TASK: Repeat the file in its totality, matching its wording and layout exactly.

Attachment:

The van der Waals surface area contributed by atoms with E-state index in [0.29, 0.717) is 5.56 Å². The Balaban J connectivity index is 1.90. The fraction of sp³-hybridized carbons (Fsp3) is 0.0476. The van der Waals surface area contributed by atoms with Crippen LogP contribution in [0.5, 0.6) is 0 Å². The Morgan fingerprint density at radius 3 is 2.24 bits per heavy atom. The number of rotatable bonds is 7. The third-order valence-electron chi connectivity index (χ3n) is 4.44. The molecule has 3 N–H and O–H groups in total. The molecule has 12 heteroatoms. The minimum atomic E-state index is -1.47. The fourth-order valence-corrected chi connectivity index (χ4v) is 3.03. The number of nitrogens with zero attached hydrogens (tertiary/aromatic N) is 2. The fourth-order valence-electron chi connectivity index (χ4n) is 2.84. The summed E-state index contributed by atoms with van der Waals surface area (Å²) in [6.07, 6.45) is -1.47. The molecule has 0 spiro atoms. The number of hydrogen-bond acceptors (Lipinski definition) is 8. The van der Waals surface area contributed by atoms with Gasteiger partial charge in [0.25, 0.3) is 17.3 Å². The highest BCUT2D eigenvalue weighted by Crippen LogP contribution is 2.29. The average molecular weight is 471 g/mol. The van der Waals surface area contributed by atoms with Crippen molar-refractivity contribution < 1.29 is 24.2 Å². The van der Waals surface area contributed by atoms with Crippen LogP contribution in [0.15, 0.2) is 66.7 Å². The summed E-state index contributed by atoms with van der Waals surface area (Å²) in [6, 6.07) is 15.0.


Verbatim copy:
The van der Waals surface area contributed by atoms with E-state index in [0.29, 0.717) is 5.56 Å². The Balaban J connectivity index is 1.90. The fraction of sp³-hybridized carbons (Fsp3) is 0.0476. The van der Waals surface area contributed by atoms with Crippen LogP contribution in [0.5, 0.6) is 0 Å². The Morgan fingerprint density at radius 3 is 2.24 bits per heavy atom. The number of rotatable bonds is 7. The third-order valence-electron chi connectivity index (χ3n) is 4.44. The molecule has 3 N–H and O–H groups in total. The molecule has 12 heteroatoms. The minimum atomic E-state index is -1.47. The fourth-order valence-corrected chi connectivity index (χ4v) is 3.03. The number of nitrogens with zero attached hydrogens (tertiary/aromatic N) is 2. The fourth-order valence-electron chi connectivity index (χ4n) is 2.84. The summed E-state index contributed by atoms with van der Waals surface area (Å²) in [6.07, 6.45) is -1.47. The molecule has 0 spiro atoms. The number of hydrogen-bond acceptors (Lipinski definition) is 8. The van der Waals surface area contributed by atoms with Gasteiger partial charge in [0.25, 0.3) is 17.3 Å². The highest BCUT2D eigenvalue weighted by Crippen LogP contribution is 2.29. The average molecular weight is 471 g/mol. The van der Waals surface area contributed by atoms with Crippen molar-refractivity contribution < 1.29 is 24.2 Å². The van der Waals surface area contributed by atoms with Crippen LogP contribution in [0.15, 0.2) is 66.7 Å². The summed E-state index contributed by atoms with van der Waals surface area (Å²) in [6, 6.07) is 15.0.